While I was rummaging around at Gutenberg/Australia, looking for Philo Vance books, I discovered that they also had Charley Chan
. I remembered seeing some old Charley Chan movies with my dad when I was a kid. So, I figured I should check it out. Also, the author's middle name was an entry in a crossword puzzle I did. I'd never heard of him before. So, even more reason to check out Charley Chan. This is the first of what eventually was a series of six or seven books (and something like 30 movies). I thought the book was quite good, much better than the Philo Vance book I'd read shortly before tackling this.
A very proper Bostonian travels to Hawaii to try to retrieve his aunt from "Lotus Land". Just as he arrives, his rich, black-sheep uncle is murdered. The aunt and young man try to involve themselves in solving the mystery so as to keep all hints of scandal, and thus taints on the family name, out of the press. The police, of course, think they have a part in the investigation. The chief of police has a very able assistant, Charlie Chan, and Charlie and the proper Bostonian work together (mostly) and eventually come up with a solution and nab the murderer just as he is about to escape. Interestingly, like the Philo Vance book I read just prior to this, some of the police methods would be illegal today. It seems we had little concern for the Fourth Amendment in those days. Of course what with NSA spying and stop and frisk (but only of dark-skinned people, of course), we don't seem to have much interest in the Fourth Amendment these days either.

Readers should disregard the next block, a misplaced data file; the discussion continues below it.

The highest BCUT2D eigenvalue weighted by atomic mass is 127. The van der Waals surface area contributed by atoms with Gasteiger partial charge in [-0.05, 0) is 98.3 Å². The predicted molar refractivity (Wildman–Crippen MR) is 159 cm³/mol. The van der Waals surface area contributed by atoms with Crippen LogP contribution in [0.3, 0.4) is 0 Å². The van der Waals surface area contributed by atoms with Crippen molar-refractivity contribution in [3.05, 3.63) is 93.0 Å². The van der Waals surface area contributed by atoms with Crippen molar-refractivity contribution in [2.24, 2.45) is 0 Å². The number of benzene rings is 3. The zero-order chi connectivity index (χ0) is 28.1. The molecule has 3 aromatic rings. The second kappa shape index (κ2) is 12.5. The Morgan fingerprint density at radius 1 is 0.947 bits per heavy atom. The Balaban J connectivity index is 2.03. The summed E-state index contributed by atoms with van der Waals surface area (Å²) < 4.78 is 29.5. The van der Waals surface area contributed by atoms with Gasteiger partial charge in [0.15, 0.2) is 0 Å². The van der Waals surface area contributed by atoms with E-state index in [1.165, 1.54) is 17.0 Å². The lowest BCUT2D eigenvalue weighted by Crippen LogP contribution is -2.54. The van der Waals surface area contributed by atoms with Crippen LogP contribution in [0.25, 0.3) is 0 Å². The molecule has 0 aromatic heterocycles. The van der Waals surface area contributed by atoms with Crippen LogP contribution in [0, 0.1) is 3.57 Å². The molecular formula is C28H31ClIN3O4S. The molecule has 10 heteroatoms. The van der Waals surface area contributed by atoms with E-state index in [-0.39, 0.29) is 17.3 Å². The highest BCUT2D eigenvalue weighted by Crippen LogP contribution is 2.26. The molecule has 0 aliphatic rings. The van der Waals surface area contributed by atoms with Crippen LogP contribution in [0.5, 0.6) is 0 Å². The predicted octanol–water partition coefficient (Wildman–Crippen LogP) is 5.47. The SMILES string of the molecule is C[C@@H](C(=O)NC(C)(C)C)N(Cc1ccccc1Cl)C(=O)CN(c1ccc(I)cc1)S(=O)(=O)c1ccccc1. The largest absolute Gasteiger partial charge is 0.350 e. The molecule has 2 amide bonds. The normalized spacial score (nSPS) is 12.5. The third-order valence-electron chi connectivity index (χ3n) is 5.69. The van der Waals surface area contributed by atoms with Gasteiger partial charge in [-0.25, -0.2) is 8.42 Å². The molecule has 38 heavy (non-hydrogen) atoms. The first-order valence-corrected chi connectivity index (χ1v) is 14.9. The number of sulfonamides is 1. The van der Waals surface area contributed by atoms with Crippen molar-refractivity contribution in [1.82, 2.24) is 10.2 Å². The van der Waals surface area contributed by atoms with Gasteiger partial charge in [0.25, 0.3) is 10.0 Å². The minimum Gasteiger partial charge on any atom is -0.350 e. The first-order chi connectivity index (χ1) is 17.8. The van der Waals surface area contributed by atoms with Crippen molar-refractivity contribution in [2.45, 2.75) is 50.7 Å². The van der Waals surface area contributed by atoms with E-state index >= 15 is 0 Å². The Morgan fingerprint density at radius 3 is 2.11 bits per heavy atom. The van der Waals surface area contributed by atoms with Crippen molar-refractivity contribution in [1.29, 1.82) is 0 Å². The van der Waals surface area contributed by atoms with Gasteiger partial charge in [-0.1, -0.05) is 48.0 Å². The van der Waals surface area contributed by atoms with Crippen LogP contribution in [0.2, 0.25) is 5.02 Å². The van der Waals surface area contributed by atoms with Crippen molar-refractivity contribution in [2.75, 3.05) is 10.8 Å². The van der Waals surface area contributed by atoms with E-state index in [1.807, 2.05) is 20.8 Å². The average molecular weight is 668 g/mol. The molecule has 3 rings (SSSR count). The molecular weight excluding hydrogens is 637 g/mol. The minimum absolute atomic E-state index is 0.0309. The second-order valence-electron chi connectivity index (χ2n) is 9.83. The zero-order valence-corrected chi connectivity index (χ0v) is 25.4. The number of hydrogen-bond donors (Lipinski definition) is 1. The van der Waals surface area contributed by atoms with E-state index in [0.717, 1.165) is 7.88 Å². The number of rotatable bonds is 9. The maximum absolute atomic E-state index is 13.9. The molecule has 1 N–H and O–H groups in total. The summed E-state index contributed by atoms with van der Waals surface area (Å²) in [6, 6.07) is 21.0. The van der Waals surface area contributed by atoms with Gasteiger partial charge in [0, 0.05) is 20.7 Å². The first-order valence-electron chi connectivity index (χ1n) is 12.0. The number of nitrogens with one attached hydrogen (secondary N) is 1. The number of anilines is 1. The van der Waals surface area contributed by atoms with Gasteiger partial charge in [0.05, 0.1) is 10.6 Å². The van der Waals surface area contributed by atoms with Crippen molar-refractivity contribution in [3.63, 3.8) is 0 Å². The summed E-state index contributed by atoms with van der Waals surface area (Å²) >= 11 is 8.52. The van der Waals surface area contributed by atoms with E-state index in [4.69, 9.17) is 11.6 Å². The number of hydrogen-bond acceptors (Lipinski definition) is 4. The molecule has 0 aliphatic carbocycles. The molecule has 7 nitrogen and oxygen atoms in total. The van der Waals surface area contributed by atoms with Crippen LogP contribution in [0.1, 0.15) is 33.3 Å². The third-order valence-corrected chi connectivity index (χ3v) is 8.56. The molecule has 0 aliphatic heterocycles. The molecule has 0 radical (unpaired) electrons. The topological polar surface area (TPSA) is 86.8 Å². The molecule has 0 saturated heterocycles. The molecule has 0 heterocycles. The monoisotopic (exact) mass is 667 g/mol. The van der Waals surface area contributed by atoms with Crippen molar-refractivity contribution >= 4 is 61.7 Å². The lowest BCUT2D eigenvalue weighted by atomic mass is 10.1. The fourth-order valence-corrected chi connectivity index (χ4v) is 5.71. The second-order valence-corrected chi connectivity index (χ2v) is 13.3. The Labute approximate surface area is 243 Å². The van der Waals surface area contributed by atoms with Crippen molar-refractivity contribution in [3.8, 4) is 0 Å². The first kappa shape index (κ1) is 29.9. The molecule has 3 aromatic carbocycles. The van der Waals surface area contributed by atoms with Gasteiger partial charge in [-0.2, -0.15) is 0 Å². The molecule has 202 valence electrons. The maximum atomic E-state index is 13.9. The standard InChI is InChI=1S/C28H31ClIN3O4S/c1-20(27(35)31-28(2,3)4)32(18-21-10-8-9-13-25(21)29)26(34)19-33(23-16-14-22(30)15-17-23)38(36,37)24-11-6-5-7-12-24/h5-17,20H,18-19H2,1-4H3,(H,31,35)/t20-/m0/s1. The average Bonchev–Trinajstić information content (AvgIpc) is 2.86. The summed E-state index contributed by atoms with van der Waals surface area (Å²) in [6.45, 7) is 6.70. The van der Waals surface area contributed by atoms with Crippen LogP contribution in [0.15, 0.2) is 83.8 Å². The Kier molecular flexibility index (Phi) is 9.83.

I have some reservations about liking this book because is does show the racism inherent in our past (and not very well expunged from our present, only less overtly expressed these days). Charlie Chan is given to flowery expressions which involve some rather extensive vocabulary, but rather awful and childish grammar constructions. But, against that racist characterization of the inability of "orientals" to speak correctly, Chan is painted as good and clever person. So the implied racism isn't complete. Elsewhere in the book, we have a young woman who is shunned by society because her mother was half Portugese. WTF?
But despite the flaws, the story was very engaging and I found it rather fun to read about the way "Proper Bostonians" thought and behaved some half century or more before I became (sort of) one of them. While I live on Beacon Street, and did so when I first came to Boston to live during grad school, neither of my two Beacon Streets were the "real" Beacon Street of the "true-blue" Bostonians. Nope, I've always been stranded out in the periphery, sans cash and connections. Perhaps I should move to Hawaii where, it seems, everyone can (or could a hundred years ago) mingle and love life in peace and harmony with all peoples. Or something like that.